Physical reality cannot account for its own existence for the simple reason that nature—the physical—is that which by definition already exists; existence, even taken as a simple brute fact to which no metaphysical theory is attached, lies logically beyond the system of causes that nature comprises; it is, quite literally, ‘hyperphysical,’ or, shifting into Latin, super naturam. This means not only that at some point nature requires or admits of a supernatural explanation (which it does), but also that at no point is anything purely, self-sufficiently natural in the first place. This is a logical and ontological claim, but a phenomenological, epistemological, and experiential one as well. We have, in fact, no direct access to nature as such; we can approach nature only across the interval of the supernatural. Only through our immediate encounter with the being of a thing are we permitted our wholly mediated experience of that thing as a natural object; we are able to ask _what_ it is only in first knowing _that_ it is; and so in knowing nature we have always already gone beyond its intrinsic limits. No one lives in a ‘naturalistic’ reality, and the very notion of nature as a perfectly self-enclosed continuum is a figment of the imagination. It is the supernatural of which we have direct certainty, and only in consequence of that can the reality of nature be assumed, not as an absolutely incontrovertible fact but simply as far and away the likeliest supposition.”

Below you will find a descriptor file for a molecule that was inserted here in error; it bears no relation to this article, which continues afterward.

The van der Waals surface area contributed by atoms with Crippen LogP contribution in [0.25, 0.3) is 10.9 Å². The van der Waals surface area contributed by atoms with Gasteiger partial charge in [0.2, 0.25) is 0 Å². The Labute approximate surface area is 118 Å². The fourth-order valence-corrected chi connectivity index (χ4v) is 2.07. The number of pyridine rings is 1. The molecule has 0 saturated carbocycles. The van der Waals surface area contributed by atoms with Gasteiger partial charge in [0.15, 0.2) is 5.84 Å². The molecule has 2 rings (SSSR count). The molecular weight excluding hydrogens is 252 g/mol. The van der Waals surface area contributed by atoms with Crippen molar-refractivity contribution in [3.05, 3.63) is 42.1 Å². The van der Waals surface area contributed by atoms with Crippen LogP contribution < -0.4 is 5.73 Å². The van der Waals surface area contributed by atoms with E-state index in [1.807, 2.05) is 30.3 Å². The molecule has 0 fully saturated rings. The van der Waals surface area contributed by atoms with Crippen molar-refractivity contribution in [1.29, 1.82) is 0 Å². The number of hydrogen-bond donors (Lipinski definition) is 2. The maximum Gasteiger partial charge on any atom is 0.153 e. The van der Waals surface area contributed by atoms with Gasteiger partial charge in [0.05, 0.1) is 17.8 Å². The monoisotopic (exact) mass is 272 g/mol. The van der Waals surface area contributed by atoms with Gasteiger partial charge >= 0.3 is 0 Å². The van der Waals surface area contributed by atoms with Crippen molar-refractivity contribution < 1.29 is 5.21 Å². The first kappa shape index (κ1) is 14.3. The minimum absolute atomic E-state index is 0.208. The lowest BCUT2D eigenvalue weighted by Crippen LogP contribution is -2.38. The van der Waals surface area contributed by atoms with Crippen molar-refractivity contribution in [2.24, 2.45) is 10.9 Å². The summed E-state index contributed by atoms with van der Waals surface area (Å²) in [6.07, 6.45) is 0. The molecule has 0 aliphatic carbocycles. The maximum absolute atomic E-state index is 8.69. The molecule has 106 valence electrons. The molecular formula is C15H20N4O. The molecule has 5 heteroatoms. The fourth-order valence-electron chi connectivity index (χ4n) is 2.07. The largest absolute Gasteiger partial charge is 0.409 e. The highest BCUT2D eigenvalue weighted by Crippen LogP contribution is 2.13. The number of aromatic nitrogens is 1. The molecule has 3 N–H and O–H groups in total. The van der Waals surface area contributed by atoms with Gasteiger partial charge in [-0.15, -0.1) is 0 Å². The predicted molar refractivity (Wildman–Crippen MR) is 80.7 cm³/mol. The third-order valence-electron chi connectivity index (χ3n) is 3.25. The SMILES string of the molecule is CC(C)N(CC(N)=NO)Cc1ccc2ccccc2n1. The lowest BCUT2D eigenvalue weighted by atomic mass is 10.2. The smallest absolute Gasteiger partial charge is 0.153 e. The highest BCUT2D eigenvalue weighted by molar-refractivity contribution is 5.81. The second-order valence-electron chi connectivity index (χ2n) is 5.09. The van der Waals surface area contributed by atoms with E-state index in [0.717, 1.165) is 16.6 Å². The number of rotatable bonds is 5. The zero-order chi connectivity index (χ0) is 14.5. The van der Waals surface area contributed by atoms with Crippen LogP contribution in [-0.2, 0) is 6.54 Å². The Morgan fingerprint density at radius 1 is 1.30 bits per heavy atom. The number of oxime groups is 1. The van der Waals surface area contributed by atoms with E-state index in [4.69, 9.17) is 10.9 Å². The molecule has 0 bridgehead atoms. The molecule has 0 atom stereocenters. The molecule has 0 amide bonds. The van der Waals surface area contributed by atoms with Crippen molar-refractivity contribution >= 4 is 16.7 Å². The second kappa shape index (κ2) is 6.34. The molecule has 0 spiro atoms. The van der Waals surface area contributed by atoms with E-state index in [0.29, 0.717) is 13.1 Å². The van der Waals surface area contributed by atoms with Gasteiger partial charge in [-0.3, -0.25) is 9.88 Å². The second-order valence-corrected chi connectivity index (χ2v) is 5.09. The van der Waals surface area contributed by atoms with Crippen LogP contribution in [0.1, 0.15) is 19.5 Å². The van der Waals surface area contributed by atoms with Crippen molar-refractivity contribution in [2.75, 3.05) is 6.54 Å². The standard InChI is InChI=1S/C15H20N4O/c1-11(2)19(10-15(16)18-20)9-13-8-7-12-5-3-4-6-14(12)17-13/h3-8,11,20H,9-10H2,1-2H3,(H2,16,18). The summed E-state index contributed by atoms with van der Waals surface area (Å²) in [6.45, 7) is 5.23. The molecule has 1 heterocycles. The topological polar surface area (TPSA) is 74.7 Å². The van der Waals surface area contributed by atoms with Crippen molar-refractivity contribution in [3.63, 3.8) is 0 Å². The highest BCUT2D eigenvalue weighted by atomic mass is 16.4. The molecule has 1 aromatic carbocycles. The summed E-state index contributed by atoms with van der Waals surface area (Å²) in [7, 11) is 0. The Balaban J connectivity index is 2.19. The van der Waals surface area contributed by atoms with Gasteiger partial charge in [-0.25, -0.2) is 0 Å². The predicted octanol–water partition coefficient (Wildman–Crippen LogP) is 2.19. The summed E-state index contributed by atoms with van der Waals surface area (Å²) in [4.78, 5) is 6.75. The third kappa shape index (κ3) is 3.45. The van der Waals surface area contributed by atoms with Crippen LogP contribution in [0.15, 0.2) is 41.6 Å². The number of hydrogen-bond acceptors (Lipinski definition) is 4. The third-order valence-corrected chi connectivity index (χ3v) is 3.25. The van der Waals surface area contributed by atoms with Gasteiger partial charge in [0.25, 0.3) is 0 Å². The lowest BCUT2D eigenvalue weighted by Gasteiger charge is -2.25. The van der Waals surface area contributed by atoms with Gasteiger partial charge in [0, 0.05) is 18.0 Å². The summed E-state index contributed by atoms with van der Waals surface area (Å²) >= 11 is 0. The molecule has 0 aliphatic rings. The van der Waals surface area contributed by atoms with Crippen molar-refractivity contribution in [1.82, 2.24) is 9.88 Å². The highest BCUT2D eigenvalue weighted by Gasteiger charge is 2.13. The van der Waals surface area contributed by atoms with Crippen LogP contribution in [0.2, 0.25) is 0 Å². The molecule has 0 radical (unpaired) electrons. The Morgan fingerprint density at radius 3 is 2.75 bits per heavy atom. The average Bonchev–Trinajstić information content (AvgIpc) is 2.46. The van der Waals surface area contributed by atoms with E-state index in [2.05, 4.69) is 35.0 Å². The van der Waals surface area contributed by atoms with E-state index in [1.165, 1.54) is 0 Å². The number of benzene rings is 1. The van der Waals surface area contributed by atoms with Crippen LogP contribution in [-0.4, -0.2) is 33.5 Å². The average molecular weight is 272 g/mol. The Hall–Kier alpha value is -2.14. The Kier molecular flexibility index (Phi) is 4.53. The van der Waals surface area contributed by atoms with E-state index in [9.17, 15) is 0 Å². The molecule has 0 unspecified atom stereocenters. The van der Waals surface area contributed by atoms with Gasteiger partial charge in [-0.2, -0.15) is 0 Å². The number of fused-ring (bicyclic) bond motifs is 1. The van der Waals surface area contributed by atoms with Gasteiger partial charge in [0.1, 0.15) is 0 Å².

[David Bentley Hart, The Experience of God, pp. 90–91, 95–96]